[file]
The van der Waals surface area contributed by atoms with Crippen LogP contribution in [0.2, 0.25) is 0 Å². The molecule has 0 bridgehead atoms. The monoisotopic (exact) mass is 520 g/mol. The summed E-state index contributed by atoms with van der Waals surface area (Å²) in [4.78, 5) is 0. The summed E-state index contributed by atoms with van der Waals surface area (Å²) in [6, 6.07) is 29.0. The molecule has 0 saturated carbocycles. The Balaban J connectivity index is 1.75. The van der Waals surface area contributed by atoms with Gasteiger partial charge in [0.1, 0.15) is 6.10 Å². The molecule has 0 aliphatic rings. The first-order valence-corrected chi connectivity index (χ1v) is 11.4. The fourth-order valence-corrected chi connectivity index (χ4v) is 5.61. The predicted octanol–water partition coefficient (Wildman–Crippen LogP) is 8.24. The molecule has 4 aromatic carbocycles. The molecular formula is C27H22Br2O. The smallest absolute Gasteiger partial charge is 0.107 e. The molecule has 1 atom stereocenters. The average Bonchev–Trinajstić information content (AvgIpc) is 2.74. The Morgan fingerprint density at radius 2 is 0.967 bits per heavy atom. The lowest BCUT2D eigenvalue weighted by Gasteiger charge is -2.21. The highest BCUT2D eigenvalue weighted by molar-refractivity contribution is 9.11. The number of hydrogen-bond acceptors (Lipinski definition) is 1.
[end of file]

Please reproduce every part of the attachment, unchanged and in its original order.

The van der Waals surface area contributed by atoms with Crippen LogP contribution in [0.2, 0.25) is 0 Å². The molecule has 0 bridgehead atoms. The monoisotopic (exact) mass is 520 g/mol. The summed E-state index contributed by atoms with van der Waals surface area (Å²) in [4.78, 5) is 0. The summed E-state index contributed by atoms with van der Waals surface area (Å²) in [6, 6.07) is 29.0. The molecule has 0 saturated carbocycles. The Balaban J connectivity index is 1.75. The van der Waals surface area contributed by atoms with Gasteiger partial charge in [0.1, 0.15) is 6.10 Å². The molecule has 0 aliphatic rings. The first-order valence-corrected chi connectivity index (χ1v) is 11.4. The fourth-order valence-corrected chi connectivity index (χ4v) is 5.61. The predicted octanol–water partition coefficient (Wildman–Crippen LogP) is 8.24. The molecule has 4 aromatic carbocycles. The molecular formula is C27H22Br2O. The smallest absolute Gasteiger partial charge is 0.107 e. The molecule has 1 atom stereocenters. The average Bonchev–Trinajstić information content (AvgIpc) is 2.74. The Morgan fingerprint density at radius 2 is 0.967 bits per heavy atom. The lowest BCUT2D eigenvalue weighted by Gasteiger charge is -2.21. The highest BCUT2D eigenvalue weighted by molar-refractivity contribution is 9.11. The number of hydrogen-bond acceptors (Lipinski definition) is 1.